Search - List of Books by Joseph Wechsberg
Joseph Wechsberg (born 29 August 1907 in Ostrava, Moravia. died 10 April 1983 in Vienna, Austria) was a Czech writer, journalist, musician, and gourmet.
Total Books: 37
Wechsberg was raised in the Jewish faith. His grandfather had been a prosperous banker, but the family assets were lost in the First World War; also, his father fell in the First World War.
Wechsberg was educated in German and Czech. He learned to play the violin at eight years of age. In 1927 and 1929 he had served as a violinist on cruise ships to New York and the Orient. He later described his experiences as a musician in Europe and on cruise ships in "Looking for a Bluebird" (1948). In 1930, he obtained a law degree in Prague. At the same time, he worked as a journalist. One of his first published accounts, a travel report about his personal experiences in the Far East, was banned in the Third Reich.
In 1936 Wechsberg worked as a parliamentary secretary for the Jewish Party and as assistant advocate in Prague. He was sent to America by the Czech government 1938 as an expert to give lectures on the Sudeten problem. After his arrival, he was advised to not return to Europe since the situation had worsened through the Munich agreement. Wechsberg then became an American citizen. Up to that point, he had written in German, Czech and French; most of his accounts, however, are written in English. They were only partly and often much later translated into German. His magazine stories were published in Esquire and The New Yorker in 1943.
In 1943 Wechsberg was called to serve in the American army; he was detailed to Europe and worked there as armed forces correspondent. After the war Wechsberg worked for the U.S. War Crimes Commission (Wechsberg 1967, p. 99) in 1945, and the American Office of Strategic Services in 1946 (Wechsberg 1967, p. 90). He published numerous accounts and contributions for different newspapers and magazines. From 1949 until his end he worked as a European correspondent for The New Yorker magazine.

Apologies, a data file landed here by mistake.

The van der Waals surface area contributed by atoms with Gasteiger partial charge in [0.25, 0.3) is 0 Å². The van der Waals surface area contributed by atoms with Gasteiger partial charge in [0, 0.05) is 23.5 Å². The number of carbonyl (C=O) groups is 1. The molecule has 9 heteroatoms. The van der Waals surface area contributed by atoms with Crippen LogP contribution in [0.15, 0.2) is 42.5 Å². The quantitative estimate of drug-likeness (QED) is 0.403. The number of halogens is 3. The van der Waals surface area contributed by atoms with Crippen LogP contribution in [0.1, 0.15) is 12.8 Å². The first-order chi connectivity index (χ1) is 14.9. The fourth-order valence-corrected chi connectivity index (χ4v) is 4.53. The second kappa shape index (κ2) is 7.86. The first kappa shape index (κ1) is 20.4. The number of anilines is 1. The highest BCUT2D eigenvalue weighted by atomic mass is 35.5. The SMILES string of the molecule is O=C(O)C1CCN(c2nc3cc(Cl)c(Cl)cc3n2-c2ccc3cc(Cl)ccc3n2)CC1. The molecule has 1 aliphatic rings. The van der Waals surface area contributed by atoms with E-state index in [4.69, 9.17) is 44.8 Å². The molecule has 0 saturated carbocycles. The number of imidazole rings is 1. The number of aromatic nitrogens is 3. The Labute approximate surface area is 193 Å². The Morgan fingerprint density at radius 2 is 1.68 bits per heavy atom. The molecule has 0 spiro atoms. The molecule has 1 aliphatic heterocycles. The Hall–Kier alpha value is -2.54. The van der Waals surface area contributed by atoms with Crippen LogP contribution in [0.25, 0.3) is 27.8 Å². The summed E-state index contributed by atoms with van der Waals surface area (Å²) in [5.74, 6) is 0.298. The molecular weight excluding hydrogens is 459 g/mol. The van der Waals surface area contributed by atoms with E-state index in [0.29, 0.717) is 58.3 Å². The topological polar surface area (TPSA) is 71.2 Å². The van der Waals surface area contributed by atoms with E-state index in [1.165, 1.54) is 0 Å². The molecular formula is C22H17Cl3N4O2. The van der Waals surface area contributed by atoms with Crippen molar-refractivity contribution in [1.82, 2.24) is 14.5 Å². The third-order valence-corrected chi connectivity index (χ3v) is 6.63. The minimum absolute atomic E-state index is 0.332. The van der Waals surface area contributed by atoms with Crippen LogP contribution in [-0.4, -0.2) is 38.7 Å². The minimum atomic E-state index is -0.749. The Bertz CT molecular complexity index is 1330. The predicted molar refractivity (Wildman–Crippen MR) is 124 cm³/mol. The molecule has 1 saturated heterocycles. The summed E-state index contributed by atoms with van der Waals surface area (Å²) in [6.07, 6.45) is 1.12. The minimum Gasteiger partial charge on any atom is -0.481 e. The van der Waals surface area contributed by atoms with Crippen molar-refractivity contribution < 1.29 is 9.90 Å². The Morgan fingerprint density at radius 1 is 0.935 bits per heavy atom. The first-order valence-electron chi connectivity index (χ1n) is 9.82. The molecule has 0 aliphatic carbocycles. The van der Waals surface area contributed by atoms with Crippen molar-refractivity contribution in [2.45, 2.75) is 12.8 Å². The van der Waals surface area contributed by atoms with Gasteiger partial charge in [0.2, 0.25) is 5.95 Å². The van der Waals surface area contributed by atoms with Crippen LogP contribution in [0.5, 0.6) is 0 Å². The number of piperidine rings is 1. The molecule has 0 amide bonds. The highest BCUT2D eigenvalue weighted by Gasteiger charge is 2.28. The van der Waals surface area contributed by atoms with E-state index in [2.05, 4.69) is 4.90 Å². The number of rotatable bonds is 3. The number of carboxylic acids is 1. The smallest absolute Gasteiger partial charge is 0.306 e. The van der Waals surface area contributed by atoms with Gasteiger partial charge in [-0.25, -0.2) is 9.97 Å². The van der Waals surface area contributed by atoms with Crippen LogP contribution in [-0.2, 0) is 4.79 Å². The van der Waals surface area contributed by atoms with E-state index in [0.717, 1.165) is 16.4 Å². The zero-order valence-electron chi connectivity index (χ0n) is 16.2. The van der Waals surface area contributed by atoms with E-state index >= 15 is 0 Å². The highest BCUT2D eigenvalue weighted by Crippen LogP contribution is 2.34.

In 1967, he published The Murderers Among Us: The Simon Wiesenthal Memoirs, in which he fused the research of Simon Wiesenthal with his own direct observations while working for the OSS and War Crimes Commission. In that book, he details how much of the Nazi political machine was preserved in Germany, and also through asylum overseas in Argentina, Chile, and Paraguay. His research is corroborated in the book The New Germany and the Old Nazis by economist, journalist, and U.S. War Crimes Commission member T.H. Tetens, as well in as the earlier book Germany Will Try It Again by Norwegian-American journalist Sigrid Schultz who lived in Berlin during the rise of the Third Reich, and in The Secrets of the SS by World War II bomber pilot Glenn Infield, who met SS officers first-hand in the years following the war and gives an even more detailed account of post-war international Nazi and fascist activity and organizations.
Joseph Wechsberg died in Vienna on April 10, 1983.